The outbreak of the Coronavirus (pneumonia) in China has raised concerns about a global pandemic that Japan faces the potential for infection to attack preparations for the 2020 Olympic Games.
According to initial statistics, the new virus killed 17 people and nearly 600 infected people affected the 2020 Olympic qualifying events taking place in China next month, resulting in the cancellation of matches. Boxing in Wuhan City, which is considered the focus of the outbreak, and women’s football qualifier moved to Nanjing.
Although Japan has only discovered one case, it has raised a great risk of infection when millions of travelers attend the 2020 Olympic Games in Japan. Kazuhiro Tateda, president of the Japan Association of Infectious Diseases, told a brief meeting on January 22 that they had to be very careful about what kind of infectious disease would appear at the Tokyo Olympics.
Organizers of the 2020 Olympic Games are working with the government. “Measures to deal with infectious diseases are an important part of our plan to host safe competitions”, the BTC representative of Tokyo 2020 said in a statement. The Japanese host, on 23 January, has raised the level of an infectious disease warning in Wuhan, urging citizens to avoid trips to the city.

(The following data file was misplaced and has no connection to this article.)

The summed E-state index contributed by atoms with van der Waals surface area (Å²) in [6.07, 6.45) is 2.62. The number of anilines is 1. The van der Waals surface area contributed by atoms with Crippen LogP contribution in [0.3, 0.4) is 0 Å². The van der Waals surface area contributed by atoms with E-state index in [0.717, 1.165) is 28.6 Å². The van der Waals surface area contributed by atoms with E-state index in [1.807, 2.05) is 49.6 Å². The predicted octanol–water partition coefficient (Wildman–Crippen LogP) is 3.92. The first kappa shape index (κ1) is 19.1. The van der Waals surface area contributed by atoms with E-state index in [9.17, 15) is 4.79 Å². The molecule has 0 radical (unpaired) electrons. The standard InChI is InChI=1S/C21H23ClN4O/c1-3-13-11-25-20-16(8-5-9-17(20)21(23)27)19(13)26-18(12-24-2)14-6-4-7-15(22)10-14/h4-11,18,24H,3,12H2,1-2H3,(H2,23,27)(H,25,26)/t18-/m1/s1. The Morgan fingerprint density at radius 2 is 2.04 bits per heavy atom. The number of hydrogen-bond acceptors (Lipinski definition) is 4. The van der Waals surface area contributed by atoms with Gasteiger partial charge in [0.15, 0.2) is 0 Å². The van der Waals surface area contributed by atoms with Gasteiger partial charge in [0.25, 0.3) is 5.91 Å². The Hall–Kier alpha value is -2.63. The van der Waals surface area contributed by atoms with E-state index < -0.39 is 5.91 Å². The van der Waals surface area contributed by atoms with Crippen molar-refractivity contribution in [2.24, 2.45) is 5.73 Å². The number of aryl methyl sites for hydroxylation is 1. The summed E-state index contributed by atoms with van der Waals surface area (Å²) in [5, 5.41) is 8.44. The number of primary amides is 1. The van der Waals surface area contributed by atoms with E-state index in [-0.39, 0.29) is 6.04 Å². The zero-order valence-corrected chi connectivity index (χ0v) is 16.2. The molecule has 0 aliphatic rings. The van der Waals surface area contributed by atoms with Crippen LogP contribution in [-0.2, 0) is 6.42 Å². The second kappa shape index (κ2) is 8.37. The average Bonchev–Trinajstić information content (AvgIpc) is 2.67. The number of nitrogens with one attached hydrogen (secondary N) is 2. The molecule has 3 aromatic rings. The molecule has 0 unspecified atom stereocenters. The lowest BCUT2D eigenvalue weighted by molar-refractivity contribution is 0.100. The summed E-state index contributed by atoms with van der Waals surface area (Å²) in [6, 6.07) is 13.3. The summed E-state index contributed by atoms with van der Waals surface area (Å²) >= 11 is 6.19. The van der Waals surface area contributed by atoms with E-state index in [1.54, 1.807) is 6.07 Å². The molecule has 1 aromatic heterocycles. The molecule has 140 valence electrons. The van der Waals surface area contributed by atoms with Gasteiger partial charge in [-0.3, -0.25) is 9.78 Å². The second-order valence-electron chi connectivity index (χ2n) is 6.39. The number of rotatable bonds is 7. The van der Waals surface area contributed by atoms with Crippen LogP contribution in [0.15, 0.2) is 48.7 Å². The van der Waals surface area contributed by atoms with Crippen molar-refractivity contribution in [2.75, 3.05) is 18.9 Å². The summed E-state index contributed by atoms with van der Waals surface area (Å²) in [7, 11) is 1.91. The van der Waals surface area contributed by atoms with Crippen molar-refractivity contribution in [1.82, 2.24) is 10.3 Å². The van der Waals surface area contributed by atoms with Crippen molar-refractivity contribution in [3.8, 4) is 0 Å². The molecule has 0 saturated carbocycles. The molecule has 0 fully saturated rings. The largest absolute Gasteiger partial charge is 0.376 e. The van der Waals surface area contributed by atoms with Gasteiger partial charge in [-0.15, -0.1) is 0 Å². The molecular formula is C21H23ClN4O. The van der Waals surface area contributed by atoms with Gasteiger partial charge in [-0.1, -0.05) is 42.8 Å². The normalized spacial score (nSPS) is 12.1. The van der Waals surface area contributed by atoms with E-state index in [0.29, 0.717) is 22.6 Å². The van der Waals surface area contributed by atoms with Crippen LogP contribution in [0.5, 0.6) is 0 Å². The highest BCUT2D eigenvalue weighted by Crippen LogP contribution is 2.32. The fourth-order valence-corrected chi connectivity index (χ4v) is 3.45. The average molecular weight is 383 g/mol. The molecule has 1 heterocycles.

This is not the first time fear of infectious diseases has threatened the Olympics. In 2016, the Zika virus caused some health experts to call for postponement or relocation of matches in Brazil. Until recently, Japanese health agencies were more concerned about increasing regular vaccinations before foreign visitors arrived this summer.
Ikuo Tsunoda, a microbiology professor at Kindai University, said the Coronavirus is quite dangerous, but the uncertain or incorrect information spread very quickly, but instead of trying to prevent and respond, rumors and frightening the public, causing a mess. The professor compared the new virus to the fear of mad cow disease in the early 2000s, causing Japan to ban beef imports from the United States and other countries, although there is little evidence of human transmission.